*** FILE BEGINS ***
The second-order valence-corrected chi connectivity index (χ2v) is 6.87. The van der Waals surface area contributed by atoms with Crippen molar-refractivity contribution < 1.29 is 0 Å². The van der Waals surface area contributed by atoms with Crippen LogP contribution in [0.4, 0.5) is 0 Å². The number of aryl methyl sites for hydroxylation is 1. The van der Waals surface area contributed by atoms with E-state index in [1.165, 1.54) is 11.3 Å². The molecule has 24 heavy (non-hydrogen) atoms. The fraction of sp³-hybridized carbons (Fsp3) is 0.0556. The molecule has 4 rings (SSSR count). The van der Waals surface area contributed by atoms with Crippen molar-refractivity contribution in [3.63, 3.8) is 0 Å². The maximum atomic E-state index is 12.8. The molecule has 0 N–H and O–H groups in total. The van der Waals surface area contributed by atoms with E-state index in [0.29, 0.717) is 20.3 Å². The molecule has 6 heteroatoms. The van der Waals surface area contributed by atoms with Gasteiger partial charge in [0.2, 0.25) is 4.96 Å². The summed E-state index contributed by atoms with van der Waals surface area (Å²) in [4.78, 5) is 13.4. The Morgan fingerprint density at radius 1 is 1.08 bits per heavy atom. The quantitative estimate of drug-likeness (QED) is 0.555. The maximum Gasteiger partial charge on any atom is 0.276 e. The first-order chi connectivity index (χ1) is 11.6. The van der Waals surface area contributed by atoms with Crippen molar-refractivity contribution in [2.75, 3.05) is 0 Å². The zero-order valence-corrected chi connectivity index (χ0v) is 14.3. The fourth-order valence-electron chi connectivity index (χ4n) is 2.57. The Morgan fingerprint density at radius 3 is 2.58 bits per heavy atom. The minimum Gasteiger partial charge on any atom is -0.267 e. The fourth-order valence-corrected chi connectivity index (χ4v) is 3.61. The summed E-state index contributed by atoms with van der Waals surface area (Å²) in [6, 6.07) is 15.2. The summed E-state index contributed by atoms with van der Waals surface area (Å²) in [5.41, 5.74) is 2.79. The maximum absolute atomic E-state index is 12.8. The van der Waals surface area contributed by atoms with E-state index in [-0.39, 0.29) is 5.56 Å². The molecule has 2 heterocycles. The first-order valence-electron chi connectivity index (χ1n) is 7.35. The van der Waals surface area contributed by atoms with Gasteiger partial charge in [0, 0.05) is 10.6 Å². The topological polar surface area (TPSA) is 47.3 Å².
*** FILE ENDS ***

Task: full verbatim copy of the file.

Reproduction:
The second-order valence-corrected chi connectivity index (χ2v) is 6.87. The van der Waals surface area contributed by atoms with Crippen molar-refractivity contribution < 1.29 is 0 Å². The van der Waals surface area contributed by atoms with Crippen LogP contribution in [0.4, 0.5) is 0 Å². The number of aryl methyl sites for hydroxylation is 1. The van der Waals surface area contributed by atoms with E-state index in [1.165, 1.54) is 11.3 Å². The molecule has 24 heavy (non-hydrogen) atoms. The fraction of sp³-hybridized carbons (Fsp3) is 0.0556. The molecule has 4 rings (SSSR count). The van der Waals surface area contributed by atoms with Crippen molar-refractivity contribution in [3.63, 3.8) is 0 Å². The maximum atomic E-state index is 12.8. The molecule has 0 N–H and O–H groups in total. The van der Waals surface area contributed by atoms with E-state index in [0.29, 0.717) is 20.3 Å². The molecule has 6 heteroatoms. The van der Waals surface area contributed by atoms with Gasteiger partial charge in [0.2, 0.25) is 4.96 Å². The summed E-state index contributed by atoms with van der Waals surface area (Å²) in [4.78, 5) is 13.4. The Morgan fingerprint density at radius 1 is 1.08 bits per heavy atom. The quantitative estimate of drug-likeness (QED) is 0.555. The maximum Gasteiger partial charge on any atom is 0.276 e. The first-order chi connectivity index (χ1) is 11.6. The van der Waals surface area contributed by atoms with Crippen molar-refractivity contribution in [2.75, 3.05) is 0 Å². The zero-order valence-corrected chi connectivity index (χ0v) is 14.3. The fourth-order valence-electron chi connectivity index (χ4n) is 2.57. The Morgan fingerprint density at radius 3 is 2.58 bits per heavy atom. The minimum Gasteiger partial charge on any atom is -0.267 e. The fourth-order valence-corrected chi connectivity index (χ4v) is 3.61. The summed E-state index contributed by atoms with van der Waals surface area (Å²) in [6, 6.07) is 15.2. The summed E-state index contributed by atoms with van der Waals surface area (Å²) in [5.41, 5.74) is 2.79. The maximum absolute atomic E-state index is 12.8. The van der Waals surface area contributed by atoms with E-state index in [-0.39, 0.29) is 5.56 Å². The molecule has 2 heterocycles. The first-order valence-electron chi connectivity index (χ1n) is 7.35. The van der Waals surface area contributed by atoms with Gasteiger partial charge in [0, 0.05) is 10.6 Å². The topological polar surface area (TPSA) is 47.3 Å².